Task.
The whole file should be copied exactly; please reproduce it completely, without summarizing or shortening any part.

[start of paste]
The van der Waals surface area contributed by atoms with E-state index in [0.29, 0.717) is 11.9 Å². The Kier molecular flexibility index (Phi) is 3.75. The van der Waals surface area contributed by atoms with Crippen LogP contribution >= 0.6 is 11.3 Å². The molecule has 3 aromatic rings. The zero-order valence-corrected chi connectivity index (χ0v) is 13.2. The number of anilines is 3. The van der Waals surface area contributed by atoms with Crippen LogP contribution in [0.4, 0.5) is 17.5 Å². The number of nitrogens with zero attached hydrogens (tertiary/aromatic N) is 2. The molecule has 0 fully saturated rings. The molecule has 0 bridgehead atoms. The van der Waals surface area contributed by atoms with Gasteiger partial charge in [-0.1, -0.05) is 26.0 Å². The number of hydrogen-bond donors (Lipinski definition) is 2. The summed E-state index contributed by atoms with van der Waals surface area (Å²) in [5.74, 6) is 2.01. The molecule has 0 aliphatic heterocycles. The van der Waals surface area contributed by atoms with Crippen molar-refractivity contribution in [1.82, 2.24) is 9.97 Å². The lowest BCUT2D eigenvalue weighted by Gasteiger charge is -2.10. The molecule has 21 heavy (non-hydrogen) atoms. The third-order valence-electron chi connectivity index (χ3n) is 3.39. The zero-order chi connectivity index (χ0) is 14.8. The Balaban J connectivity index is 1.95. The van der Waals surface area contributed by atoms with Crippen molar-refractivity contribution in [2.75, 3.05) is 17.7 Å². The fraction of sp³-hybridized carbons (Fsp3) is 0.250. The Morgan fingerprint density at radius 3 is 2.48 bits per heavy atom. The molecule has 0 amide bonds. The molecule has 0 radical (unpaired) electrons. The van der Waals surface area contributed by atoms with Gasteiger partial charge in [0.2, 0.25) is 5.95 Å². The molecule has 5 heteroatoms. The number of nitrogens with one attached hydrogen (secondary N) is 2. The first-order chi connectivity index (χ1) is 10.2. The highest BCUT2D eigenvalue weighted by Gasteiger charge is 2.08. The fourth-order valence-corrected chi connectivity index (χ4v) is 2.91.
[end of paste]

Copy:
The van der Waals surface area contributed by atoms with E-state index in [0.29, 0.717) is 11.9 Å². The Kier molecular flexibility index (Phi) is 3.75. The van der Waals surface area contributed by atoms with Crippen LogP contribution >= 0.6 is 11.3 Å². The molecule has 3 aromatic rings. The zero-order valence-corrected chi connectivity index (χ0v) is 13.2. The number of anilines is 3. The van der Waals surface area contributed by atoms with Crippen LogP contribution in [0.4, 0.5) is 17.5 Å². The number of nitrogens with zero attached hydrogens (tertiary/aromatic N) is 2. The molecule has 0 fully saturated rings. The molecule has 0 bridgehead atoms. The van der Waals surface area contributed by atoms with Gasteiger partial charge in [-0.1, -0.05) is 26.0 Å². The number of hydrogen-bond donors (Lipinski definition) is 2. The summed E-state index contributed by atoms with van der Waals surface area (Å²) in [5.74, 6) is 2.01. The molecule has 0 aliphatic heterocycles. The van der Waals surface area contributed by atoms with Crippen molar-refractivity contribution in [1.82, 2.24) is 9.97 Å². The lowest BCUT2D eigenvalue weighted by Gasteiger charge is -2.10. The molecule has 21 heavy (non-hydrogen) atoms. The third-order valence-electron chi connectivity index (χ3n) is 3.39. The zero-order chi connectivity index (χ0) is 14.8. The Balaban J connectivity index is 1.95. The van der Waals surface area contributed by atoms with Crippen molar-refractivity contribution in [2.75, 3.05) is 17.7 Å². The fraction of sp³-hybridized carbons (Fsp3) is 0.250. The Morgan fingerprint density at radius 3 is 2.48 bits per heavy atom. The molecule has 0 amide bonds. The molecule has 0 radical (unpaired) electrons. The van der Waals surface area contributed by atoms with Gasteiger partial charge in [0.2, 0.25) is 5.95 Å². The molecule has 5 heteroatoms. The number of nitrogens with one attached hydrogen (secondary N) is 2. The first-order chi connectivity index (χ1) is 10.2. The highest BCUT2D eigenvalue weighted by Gasteiger charge is 2.08. The fourth-order valence-corrected chi connectivity index (χ4v) is 2.91.